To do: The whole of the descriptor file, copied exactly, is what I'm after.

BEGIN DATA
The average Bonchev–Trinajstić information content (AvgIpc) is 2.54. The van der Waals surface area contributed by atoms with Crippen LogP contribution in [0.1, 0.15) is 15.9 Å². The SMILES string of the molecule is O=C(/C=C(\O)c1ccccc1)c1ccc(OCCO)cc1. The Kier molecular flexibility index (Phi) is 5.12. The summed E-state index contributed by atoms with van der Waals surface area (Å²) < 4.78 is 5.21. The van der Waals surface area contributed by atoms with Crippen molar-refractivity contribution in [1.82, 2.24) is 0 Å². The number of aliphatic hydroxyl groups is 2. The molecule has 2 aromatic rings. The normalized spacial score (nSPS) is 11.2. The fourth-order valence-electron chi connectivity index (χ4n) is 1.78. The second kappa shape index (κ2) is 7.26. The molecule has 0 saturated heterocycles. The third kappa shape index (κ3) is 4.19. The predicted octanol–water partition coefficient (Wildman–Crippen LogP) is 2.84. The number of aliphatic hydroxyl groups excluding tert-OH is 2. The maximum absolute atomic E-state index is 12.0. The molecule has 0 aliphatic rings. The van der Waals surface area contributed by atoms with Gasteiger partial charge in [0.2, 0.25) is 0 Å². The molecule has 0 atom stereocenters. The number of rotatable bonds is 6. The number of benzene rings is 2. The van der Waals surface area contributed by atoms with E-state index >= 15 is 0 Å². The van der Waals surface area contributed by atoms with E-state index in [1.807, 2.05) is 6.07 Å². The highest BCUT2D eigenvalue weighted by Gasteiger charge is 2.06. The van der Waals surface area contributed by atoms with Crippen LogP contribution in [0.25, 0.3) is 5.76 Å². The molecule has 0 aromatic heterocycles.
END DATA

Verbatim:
The average Bonchev–Trinajstić information content (AvgIpc) is 2.54. The van der Waals surface area contributed by atoms with Crippen LogP contribution in [0.1, 0.15) is 15.9 Å². The SMILES string of the molecule is O=C(/C=C(\O)c1ccccc1)c1ccc(OCCO)cc1. The Kier molecular flexibility index (Phi) is 5.12. The summed E-state index contributed by atoms with van der Waals surface area (Å²) < 4.78 is 5.21. The van der Waals surface area contributed by atoms with Crippen molar-refractivity contribution in [1.82, 2.24) is 0 Å². The number of aliphatic hydroxyl groups is 2. The molecule has 2 aromatic rings. The normalized spacial score (nSPS) is 11.2. The fourth-order valence-electron chi connectivity index (χ4n) is 1.78. The second kappa shape index (κ2) is 7.26. The molecule has 0 saturated heterocycles. The third kappa shape index (κ3) is 4.19. The predicted octanol–water partition coefficient (Wildman–Crippen LogP) is 2.84. The number of aliphatic hydroxyl groups excluding tert-OH is 2. The maximum absolute atomic E-state index is 12.0. The molecule has 0 aliphatic rings. The van der Waals surface area contributed by atoms with Gasteiger partial charge in [0.2, 0.25) is 0 Å². The molecule has 0 atom stereocenters. The number of rotatable bonds is 6. The number of benzene rings is 2. The van der Waals surface area contributed by atoms with E-state index >= 15 is 0 Å². The van der Waals surface area contributed by atoms with E-state index in [1.807, 2.05) is 6.07 Å². The highest BCUT2D eigenvalue weighted by Gasteiger charge is 2.06. The van der Waals surface area contributed by atoms with Crippen LogP contribution in [0.25, 0.3) is 5.76 Å². The molecule has 0 aromatic heterocycles.